You’re probably aware that Adobe announced earlier this year that they would stop supporting and distributing their Flash Player in 2020. This will have a massive impact on the world of eLearning as Flash has been the preferred output standard for eLearning content for many years. The result is that there are millions of Flash-based learning objects all over the world. Up to now, they would not work on Apple devices such as iPhones and iPads, and it won’t be long before they won’t work on any browser.

Damien provided a deep dive into what this means for instructional designers who now need to migrate their Flash learning objects to HTML5. In theory, this should just be a case of re-exporting your Flash-based SCORM objects from your authoring tool in HTML5 format, re-import to your LMS and you are good to go. The reality, however, is that the process is likely to be a lot more complex, some items to consider include:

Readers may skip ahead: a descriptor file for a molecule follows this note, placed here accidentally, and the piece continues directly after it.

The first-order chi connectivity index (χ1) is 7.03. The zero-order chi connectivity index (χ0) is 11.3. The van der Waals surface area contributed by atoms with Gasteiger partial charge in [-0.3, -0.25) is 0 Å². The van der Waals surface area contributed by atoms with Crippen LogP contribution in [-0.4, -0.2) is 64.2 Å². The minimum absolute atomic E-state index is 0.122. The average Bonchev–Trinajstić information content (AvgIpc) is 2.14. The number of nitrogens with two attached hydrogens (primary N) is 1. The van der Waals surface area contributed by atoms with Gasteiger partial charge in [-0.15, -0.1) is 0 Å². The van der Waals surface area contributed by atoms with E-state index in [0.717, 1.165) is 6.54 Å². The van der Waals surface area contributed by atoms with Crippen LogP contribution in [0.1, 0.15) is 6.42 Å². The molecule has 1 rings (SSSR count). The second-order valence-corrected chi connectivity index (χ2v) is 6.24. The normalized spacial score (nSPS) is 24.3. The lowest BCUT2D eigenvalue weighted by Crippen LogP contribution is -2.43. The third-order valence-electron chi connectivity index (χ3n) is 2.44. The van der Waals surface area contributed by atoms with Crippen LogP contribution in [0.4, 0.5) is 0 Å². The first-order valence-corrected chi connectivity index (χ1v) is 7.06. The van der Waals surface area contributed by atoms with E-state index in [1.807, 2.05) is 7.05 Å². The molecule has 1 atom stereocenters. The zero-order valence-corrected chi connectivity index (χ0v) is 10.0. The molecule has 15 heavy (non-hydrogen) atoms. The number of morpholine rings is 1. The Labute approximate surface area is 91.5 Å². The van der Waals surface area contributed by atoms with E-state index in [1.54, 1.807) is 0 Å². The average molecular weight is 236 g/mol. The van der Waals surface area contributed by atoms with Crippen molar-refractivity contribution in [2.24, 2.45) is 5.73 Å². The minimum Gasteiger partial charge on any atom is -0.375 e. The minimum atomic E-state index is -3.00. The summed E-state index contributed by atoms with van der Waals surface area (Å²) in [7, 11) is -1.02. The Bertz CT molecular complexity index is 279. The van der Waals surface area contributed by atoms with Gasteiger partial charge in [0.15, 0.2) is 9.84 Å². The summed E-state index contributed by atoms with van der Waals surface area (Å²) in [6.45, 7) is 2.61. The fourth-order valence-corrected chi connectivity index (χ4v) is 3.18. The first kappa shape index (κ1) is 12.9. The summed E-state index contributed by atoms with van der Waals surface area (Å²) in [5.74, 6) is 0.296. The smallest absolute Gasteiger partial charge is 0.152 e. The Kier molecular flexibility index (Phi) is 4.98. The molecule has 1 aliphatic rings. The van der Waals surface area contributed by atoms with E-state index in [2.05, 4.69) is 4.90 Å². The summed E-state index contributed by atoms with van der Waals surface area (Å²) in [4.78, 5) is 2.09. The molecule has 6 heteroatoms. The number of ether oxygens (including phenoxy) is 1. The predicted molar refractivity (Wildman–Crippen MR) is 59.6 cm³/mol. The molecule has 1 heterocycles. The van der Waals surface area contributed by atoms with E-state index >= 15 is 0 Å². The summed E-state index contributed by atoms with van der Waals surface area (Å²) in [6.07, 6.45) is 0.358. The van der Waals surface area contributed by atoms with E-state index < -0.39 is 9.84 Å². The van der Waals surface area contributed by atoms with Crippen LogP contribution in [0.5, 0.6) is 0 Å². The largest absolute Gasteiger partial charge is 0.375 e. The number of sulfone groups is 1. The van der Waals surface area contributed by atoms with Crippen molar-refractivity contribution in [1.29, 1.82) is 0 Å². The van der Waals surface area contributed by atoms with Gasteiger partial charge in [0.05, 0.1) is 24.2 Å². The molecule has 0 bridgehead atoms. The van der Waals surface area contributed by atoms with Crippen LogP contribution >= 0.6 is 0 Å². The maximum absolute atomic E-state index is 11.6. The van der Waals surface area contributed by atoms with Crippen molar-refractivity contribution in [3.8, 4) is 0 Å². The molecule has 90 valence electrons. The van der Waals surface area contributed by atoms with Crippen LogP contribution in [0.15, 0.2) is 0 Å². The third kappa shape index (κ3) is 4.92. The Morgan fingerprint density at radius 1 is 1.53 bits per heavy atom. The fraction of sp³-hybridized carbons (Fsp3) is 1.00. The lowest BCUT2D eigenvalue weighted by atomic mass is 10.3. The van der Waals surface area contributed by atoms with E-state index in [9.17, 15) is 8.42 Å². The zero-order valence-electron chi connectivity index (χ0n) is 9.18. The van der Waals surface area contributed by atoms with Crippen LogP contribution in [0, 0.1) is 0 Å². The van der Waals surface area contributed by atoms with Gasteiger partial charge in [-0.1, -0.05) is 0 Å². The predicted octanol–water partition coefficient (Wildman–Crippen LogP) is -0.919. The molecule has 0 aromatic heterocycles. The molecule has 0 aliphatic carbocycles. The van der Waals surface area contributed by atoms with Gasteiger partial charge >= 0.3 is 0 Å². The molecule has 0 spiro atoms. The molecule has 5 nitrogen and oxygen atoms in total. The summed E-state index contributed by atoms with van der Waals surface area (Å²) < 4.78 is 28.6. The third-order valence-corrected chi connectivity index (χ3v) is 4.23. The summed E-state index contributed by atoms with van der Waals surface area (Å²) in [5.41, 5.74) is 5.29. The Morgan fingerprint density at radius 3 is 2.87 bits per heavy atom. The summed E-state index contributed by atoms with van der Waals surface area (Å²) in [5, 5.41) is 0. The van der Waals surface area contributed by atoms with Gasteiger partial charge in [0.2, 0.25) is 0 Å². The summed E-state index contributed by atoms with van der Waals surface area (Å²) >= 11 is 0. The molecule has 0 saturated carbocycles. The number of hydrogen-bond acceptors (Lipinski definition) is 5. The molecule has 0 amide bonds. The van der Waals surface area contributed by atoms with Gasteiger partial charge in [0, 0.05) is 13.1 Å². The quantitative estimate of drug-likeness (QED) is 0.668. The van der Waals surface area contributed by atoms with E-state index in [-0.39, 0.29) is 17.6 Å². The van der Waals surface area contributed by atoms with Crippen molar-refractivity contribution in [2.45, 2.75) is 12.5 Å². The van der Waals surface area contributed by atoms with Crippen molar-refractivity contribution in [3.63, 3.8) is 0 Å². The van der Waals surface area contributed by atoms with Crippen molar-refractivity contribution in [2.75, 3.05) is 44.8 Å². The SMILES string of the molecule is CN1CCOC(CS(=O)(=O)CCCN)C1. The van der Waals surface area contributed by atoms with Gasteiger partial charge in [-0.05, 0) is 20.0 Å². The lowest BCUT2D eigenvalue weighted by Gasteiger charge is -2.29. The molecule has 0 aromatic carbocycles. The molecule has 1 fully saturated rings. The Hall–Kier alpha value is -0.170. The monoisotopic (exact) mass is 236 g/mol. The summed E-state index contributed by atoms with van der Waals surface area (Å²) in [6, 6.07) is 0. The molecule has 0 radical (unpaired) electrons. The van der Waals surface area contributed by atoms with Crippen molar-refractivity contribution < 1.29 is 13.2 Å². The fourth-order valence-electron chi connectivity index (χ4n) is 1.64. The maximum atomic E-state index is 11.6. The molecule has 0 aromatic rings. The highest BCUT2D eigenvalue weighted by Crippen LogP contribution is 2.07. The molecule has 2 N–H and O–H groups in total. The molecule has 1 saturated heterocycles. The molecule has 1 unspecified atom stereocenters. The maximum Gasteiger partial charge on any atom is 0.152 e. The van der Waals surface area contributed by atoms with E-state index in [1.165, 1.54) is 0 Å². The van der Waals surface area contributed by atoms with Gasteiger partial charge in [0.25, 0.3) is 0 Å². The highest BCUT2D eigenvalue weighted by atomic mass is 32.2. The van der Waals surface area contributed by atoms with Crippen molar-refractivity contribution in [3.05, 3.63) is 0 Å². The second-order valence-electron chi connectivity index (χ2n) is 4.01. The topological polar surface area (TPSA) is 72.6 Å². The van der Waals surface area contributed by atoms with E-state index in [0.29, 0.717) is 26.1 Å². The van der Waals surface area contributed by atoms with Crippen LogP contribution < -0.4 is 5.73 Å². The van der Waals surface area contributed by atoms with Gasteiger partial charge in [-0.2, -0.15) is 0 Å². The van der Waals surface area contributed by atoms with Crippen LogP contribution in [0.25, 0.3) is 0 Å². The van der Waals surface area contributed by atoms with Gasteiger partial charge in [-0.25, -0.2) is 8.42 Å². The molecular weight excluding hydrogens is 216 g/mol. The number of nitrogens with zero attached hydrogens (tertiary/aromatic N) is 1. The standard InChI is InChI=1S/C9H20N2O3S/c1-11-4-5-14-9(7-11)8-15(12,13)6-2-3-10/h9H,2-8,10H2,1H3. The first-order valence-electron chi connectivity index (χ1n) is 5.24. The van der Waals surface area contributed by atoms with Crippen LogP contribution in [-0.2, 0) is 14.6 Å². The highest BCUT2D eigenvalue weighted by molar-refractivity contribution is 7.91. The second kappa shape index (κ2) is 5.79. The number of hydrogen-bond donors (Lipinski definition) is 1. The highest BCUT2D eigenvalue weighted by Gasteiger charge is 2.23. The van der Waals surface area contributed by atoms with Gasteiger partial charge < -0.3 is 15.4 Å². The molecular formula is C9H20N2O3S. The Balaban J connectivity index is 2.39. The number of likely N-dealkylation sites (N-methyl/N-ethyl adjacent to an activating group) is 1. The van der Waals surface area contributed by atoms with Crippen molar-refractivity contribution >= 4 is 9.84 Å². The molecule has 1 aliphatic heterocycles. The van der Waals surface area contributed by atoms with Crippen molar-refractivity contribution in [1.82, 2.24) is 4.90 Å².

It was clear to me at the end of this clinic that we are only at the beginning of Flash’s slow death and it is going to have a major impact on L&D departments all over the world in the years ahead.

There were also clinics on scenario writing in Storyline 3 which were also packed with nuggets of information. This session went through the idea of “designing an experience” for your learners. Some key functions of the new Storyline were:

Day 1 ended with a “Speed Dating” Demo session where attendees got a 5-minute overview of some of the products and services that Aurion offer, including our very own LearnUpon! We also got to see examples of video explainers, AR/VR, assessments, and onboarding from some of Aurion’s recent projects.

On Day 2 Gavin Woods from Aurion gave the audience an overview of Aurion’s new product CourseKit. I think CourseKit has a lot of potential for those looking for content on essential online training topics like Health and Safety, Equality and Diversity, etc. but want the ability to be able to customize standard off-the-shelf content. CourseKit gives you that flexibility, for a one-off fee you get to own the source files of the course which you can easily open in Articulate Storyline and change as much or as little as you need. Aurion currently has 5 courses available through CourseKit with more on the way soon.